Australia’s Prime Minister Julia Gillard delivers a speech during a B20 meeting prior to the G20 Summit in Los Cabos, Sunday, June 17, 2012. (AP Photo/Esteban Felix)
By Heather Kipnis
The G20 meets this week in Mexico, just two months after the G20 Finance Ministers and Central Bank Governors acknowledged in their April 2012 Communiqué – for the first time ever – the need to address women’s access to finance. This is a major breakthrough. Women play a critical role in the global economy as producers, consumers, employees, and entrepreneurs. The woman entrepreneur has become recognized as the gateway to household stability with access to finance as the catalyst.
Women entrepreneurs invest their businesses’ profits in ways that have a longer-lasting, more profound impact on the lives of their families and communities. Studies show that women tend to prioritize their children’s needs more than men do, propelling greater intergenerational benefits. In order to increase income, women entrepreneurs desperately need access to finance. Microfinance has served as an effective tool to help marginalized women start businesses. However, a woman who successfully grows her microenterprise often finds herself stuck when she moves towards the small and medium stages – too big to access microfinance and too small and risky to access finance from formal commercial banks. According to International Finance Corporation (IFC), 24-29% of formal, women-owned small to medium enterprises (SMEs) in emerging markets claim that access to finance is their biggest barrier to growth and development. The acuteness of this measure is compounded by the fact that women-owned SMEs represent 31-38% of formal enterprises in emerging markets, and that formal SMEs contribute up to 45% of jobs and up to 33% of GDP in developing countries.
There is real potential for women-owned SMEs to spur economic growth, but it depends upon a country’s ability to invest in interventions that encourage SME financing, particularly for women. The UN estimates that failure to achieve promotion of gender equality and empowerment of women could reduce per capita income growth rates by 0.1–0.3 percentage points.
So if we have a strong economic case for women’s financial inclusion, and leaders like the G20 Finance Ministers recognize the need for greater access to finance, why aren’t we seeing more governments and private institutions take action? Well, the challenges are significant.
First, we lack consistent baseline data measuring SMEs’ demand for financial services. Although development finance institutions, in particular IFC, have made huge strides in assessing the global status of SME Banking (i.e. estimating the total unmet credit needs by all formal and informal SMEs) and The World Bank and Gallup have partnered to create Global Findex, an index that focuses on supply side indicators of financial inclusion around the globe, such data is not fully gender-disaggregated among other limitations. In an era that strives to decide policies based on evidence, this dearth of data inhibits governments and private institutions from investing in women.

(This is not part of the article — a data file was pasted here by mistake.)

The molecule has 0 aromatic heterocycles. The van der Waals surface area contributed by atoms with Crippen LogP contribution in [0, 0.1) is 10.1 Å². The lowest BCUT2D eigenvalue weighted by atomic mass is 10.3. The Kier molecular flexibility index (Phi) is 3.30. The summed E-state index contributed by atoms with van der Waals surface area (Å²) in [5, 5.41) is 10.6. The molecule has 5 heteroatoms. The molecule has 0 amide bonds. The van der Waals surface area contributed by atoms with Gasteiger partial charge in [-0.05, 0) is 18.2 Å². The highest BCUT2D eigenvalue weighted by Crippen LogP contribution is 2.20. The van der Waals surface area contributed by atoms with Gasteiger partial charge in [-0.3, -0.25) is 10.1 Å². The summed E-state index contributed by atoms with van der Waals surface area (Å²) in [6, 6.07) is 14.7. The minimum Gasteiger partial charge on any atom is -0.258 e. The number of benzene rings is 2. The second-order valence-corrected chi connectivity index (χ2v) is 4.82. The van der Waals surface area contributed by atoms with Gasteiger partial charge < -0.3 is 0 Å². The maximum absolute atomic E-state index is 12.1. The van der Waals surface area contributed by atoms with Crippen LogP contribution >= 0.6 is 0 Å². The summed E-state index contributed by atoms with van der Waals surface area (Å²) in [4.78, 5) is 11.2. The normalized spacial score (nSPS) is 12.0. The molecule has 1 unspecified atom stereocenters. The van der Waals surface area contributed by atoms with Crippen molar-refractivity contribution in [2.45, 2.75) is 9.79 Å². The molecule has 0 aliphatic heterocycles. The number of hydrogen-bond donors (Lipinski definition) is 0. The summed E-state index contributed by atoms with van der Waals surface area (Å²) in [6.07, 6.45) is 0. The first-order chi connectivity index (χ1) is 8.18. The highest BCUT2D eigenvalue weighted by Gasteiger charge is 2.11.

Second, business conditions in many emerging markets do not facilitate women accessing growth capital to lead strong and profitable businesses. Restrictive legal environments may not permit women to own property and consequently they cannot produce collateral for loans. Complex practices by financial institutions can appear more cumbersome than they are worth – in some countries it can take 15 visits by a woman to a bank to acquire a loan, versus 2.25 visits with family and friends.
A third reason is by far the most challenging: underlying cultural and social norms can constrain opportunities for women. Restrictions on mobility, greater time demanded to perform household and child care activities, limited formal education as well as business and financial literacy, and less work experience may negatively impact the bankability of a women entrepreneur.
Action expresses priorities. Despite these challenges, the potential to achieve greater economic growth is too great not to take action. Governments alone cannot influence an investment climate favorable to women, nor can the solution rely upon financial institutions. Global impact requires collective action. Leaders from academia, governments, corporations, foundations, and non-profit organizations must work together on women’s access to finance. Organizations such as La Pietra Coalition work towards such cooperation. Let’s move beyond declarations and acknowledgments to actively collaborate and determine tangible, time-bound, measurable goals that will increase the delivery of financials products and services to women-owned SMEs. Only then will we raise the status of women and move towards sustainable economic prosperity for all.
Heather Kipnis is an Independent Consultant in SME Banking and Women’s Access to Finance, and was a Spring 2012 La Pietra Coalition Fellow. Follow her on Twitter.